Habitat linkages are hypothetical objects developed in geographic information systems (GIS) proposed to connect areas of habitats in fragmented landscapes. Assuming they are used by organisms in nature, linkages could be an important tool for the maintenance of viable wildlife populations and biodiversity conservation. Connectivity models have been developed for California, including 1) the California Essential Habitat Connectivity Project (CEHCP; California Department of Fish and Wildlife and California Department of Transportation), 2) the Areas of Conservation Emphasis (ACE; California Department of Fish and Wildlife) and 3) a linkage plan for the Desert Region Ecosystem Conservation Plan area (DRECP, Bureau of Land Management). However, these linkages have not been evaluated using wildlife detection data.
We used twenty years of opportunistic wildlife detection data (n > 180,000 total observations) collected from six biodiversity databases. Using these detections and grid cells (1 km and 10 km squares) over the DRECP area and California, we employed occupancy modeling to assess the effect of variables such as major roads and proposed linkages on the occupancy probability of 33 native reptiles, amphibians, and mammals species and/or species groups. Occupancy modeling estimates “true” occurrence probability and the factors affecting it, while correcting for imperfect detection.
In the California desert, the distance to a major road was a significant detection predictor for two species, and a significant predictor for occupancy for five species. For the state-wide analysis, mean distance to road was a significant detection predictor for seven of 12 species, and road density was a significant predictor for occupancy for 10 species. Relationships varied by species and road variable with no consistently positive or negative relationship for any road variable.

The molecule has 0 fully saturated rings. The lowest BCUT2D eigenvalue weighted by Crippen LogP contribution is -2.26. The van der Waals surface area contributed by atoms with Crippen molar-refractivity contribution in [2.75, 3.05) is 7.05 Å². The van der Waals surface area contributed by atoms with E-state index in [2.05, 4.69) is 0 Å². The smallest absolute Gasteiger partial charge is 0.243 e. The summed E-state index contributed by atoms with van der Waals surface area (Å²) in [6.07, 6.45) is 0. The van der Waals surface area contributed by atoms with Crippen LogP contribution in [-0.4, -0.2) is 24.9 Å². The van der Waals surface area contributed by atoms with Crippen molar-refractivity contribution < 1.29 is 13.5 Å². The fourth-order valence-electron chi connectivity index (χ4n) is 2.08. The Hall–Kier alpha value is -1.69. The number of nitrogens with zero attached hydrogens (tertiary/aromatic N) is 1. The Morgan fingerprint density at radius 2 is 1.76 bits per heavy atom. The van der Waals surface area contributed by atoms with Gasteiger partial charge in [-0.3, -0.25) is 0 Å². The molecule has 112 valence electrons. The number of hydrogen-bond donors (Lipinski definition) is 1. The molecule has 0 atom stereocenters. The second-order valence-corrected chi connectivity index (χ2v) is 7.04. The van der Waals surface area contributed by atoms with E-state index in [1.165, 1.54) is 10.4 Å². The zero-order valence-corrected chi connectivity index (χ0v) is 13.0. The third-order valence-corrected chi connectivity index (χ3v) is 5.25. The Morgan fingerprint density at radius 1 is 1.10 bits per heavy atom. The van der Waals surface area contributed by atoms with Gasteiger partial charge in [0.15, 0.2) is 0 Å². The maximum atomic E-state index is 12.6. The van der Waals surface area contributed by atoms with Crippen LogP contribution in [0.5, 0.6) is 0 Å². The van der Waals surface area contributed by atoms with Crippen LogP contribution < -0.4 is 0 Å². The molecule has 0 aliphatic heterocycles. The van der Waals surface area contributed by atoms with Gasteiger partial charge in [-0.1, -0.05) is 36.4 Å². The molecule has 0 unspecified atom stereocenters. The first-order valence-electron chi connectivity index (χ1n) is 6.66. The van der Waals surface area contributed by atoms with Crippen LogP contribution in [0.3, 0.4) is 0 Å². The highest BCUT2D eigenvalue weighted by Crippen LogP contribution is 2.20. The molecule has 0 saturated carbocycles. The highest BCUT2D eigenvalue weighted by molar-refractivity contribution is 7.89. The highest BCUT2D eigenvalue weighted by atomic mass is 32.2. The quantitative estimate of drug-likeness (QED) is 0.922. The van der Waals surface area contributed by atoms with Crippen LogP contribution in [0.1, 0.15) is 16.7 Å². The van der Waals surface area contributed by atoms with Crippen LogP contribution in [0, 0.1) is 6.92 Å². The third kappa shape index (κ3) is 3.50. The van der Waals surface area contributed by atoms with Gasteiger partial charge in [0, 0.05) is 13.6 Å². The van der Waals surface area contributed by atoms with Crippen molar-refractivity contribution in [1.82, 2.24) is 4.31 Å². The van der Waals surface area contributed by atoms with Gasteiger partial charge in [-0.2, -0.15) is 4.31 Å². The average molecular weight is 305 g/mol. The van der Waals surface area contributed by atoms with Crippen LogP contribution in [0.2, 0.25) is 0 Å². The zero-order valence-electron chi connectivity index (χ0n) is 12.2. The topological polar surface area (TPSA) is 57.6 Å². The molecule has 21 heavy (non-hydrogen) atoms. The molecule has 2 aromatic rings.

Proposed linkages within the DRECP area were not important occupancy predictors for most species, with two showing positive (glossy snake, desert tortoise) and two showing negative (zebratail lizard, desert spiny lizard) relationships to the linkages. For the state-wide linkage models, results were similar. For the ACE model, two of 12 species had a positive relationship between linkages and occupancy (western rattlesnake and CA newt) and one had a negative relationship (CA ground squirrel). For the CEHCP model, two species of 12 had a positive relationship between linkages and occupancy (mule deer during winter, CA slender salamander) and three had a negative relationship (CA ground squirrel, coyote, gopher snake).
These results show that hypothetical habitat linkages are not a one-size fits all strategy, and caution should be exercised when using them in land and transportation-based conservation planning. Next steps will include connectivity modeling based on the opportunistic wildlife detection data.